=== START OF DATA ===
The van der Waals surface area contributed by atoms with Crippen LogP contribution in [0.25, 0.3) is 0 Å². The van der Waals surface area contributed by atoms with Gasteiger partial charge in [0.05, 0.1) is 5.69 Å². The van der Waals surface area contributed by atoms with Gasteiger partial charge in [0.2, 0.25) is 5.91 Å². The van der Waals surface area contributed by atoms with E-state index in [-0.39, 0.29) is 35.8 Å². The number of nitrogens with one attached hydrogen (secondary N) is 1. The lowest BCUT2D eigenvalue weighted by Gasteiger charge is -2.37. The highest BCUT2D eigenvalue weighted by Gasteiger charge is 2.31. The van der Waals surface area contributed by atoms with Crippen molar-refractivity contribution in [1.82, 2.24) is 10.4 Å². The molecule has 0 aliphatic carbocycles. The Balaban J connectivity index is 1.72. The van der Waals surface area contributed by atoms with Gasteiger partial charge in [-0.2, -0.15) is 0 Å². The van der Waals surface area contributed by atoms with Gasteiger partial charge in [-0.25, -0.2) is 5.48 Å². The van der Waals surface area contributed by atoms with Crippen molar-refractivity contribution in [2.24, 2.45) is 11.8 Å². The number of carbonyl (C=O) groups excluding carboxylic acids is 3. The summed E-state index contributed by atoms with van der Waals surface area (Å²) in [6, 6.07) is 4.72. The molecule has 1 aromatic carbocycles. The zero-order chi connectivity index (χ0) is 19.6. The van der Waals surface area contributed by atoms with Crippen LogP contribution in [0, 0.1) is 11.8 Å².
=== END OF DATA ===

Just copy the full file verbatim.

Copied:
The van der Waals surface area contributed by atoms with Crippen LogP contribution in [0.25, 0.3) is 0 Å². The van der Waals surface area contributed by atoms with Gasteiger partial charge in [0.05, 0.1) is 5.69 Å². The van der Waals surface area contributed by atoms with Gasteiger partial charge in [0.2, 0.25) is 5.91 Å². The van der Waals surface area contributed by atoms with E-state index in [-0.39, 0.29) is 35.8 Å². The number of nitrogens with one attached hydrogen (secondary N) is 1. The lowest BCUT2D eigenvalue weighted by Gasteiger charge is -2.37. The highest BCUT2D eigenvalue weighted by Gasteiger charge is 2.31. The van der Waals surface area contributed by atoms with Crippen molar-refractivity contribution in [1.82, 2.24) is 10.4 Å². The molecule has 0 aliphatic carbocycles. The Balaban J connectivity index is 1.72. The van der Waals surface area contributed by atoms with Gasteiger partial charge in [-0.2, -0.15) is 0 Å². The van der Waals surface area contributed by atoms with Gasteiger partial charge in [-0.25, -0.2) is 5.48 Å². The van der Waals surface area contributed by atoms with Crippen molar-refractivity contribution in [2.24, 2.45) is 11.8 Å². The number of carbonyl (C=O) groups excluding carboxylic acids is 3. The summed E-state index contributed by atoms with van der Waals surface area (Å²) in [6, 6.07) is 4.72. The molecule has 1 aromatic carbocycles. The zero-order chi connectivity index (χ0) is 19.6. The van der Waals surface area contributed by atoms with Crippen LogP contribution in [0, 0.1) is 11.8 Å².